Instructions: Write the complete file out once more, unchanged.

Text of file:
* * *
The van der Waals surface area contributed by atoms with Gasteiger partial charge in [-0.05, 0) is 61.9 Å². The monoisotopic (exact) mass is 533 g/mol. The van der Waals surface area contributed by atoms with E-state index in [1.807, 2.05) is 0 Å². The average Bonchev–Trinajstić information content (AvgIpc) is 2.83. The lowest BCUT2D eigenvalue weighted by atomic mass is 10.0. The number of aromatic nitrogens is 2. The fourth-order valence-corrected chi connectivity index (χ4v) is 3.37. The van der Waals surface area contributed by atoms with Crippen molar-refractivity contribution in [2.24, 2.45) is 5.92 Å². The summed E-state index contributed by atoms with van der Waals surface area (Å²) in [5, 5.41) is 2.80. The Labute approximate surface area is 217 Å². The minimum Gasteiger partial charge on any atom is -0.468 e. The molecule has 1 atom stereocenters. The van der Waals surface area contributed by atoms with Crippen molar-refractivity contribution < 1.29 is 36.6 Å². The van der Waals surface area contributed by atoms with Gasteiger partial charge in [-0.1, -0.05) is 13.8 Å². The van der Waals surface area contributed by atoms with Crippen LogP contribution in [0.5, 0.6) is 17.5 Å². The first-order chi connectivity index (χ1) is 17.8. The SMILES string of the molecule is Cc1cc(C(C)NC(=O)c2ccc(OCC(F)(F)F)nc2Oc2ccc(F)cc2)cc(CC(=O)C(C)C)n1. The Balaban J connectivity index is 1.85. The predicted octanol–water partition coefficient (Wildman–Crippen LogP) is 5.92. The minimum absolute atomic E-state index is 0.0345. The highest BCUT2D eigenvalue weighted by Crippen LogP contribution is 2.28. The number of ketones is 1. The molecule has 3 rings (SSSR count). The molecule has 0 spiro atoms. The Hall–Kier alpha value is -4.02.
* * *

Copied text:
The van der Waals surface area contributed by atoms with Gasteiger partial charge in [-0.05, 0) is 61.9 Å². The monoisotopic (exact) mass is 533 g/mol. The van der Waals surface area contributed by atoms with E-state index in [1.807, 2.05) is 0 Å². The average Bonchev–Trinajstić information content (AvgIpc) is 2.83. The lowest BCUT2D eigenvalue weighted by atomic mass is 10.0. The number of aromatic nitrogens is 2. The fourth-order valence-corrected chi connectivity index (χ4v) is 3.37. The van der Waals surface area contributed by atoms with Crippen molar-refractivity contribution in [2.24, 2.45) is 5.92 Å². The summed E-state index contributed by atoms with van der Waals surface area (Å²) in [5, 5.41) is 2.80. The Labute approximate surface area is 217 Å². The minimum Gasteiger partial charge on any atom is -0.468 e. The molecule has 1 atom stereocenters. The van der Waals surface area contributed by atoms with Crippen molar-refractivity contribution < 1.29 is 36.6 Å². The van der Waals surface area contributed by atoms with Gasteiger partial charge in [-0.1, -0.05) is 13.8 Å². The van der Waals surface area contributed by atoms with Crippen LogP contribution in [0.5, 0.6) is 17.5 Å². The first-order chi connectivity index (χ1) is 17.8. The SMILES string of the molecule is Cc1cc(C(C)NC(=O)c2ccc(OCC(F)(F)F)nc2Oc2ccc(F)cc2)cc(CC(=O)C(C)C)n1. The Balaban J connectivity index is 1.85. The predicted octanol–water partition coefficient (Wildman–Crippen LogP) is 5.92. The minimum absolute atomic E-state index is 0.0345. The highest BCUT2D eigenvalue weighted by Crippen LogP contribution is 2.28. The number of ketones is 1. The molecule has 3 rings (SSSR count). The molecule has 0 spiro atoms. The Hall–Kier alpha value is -4.02.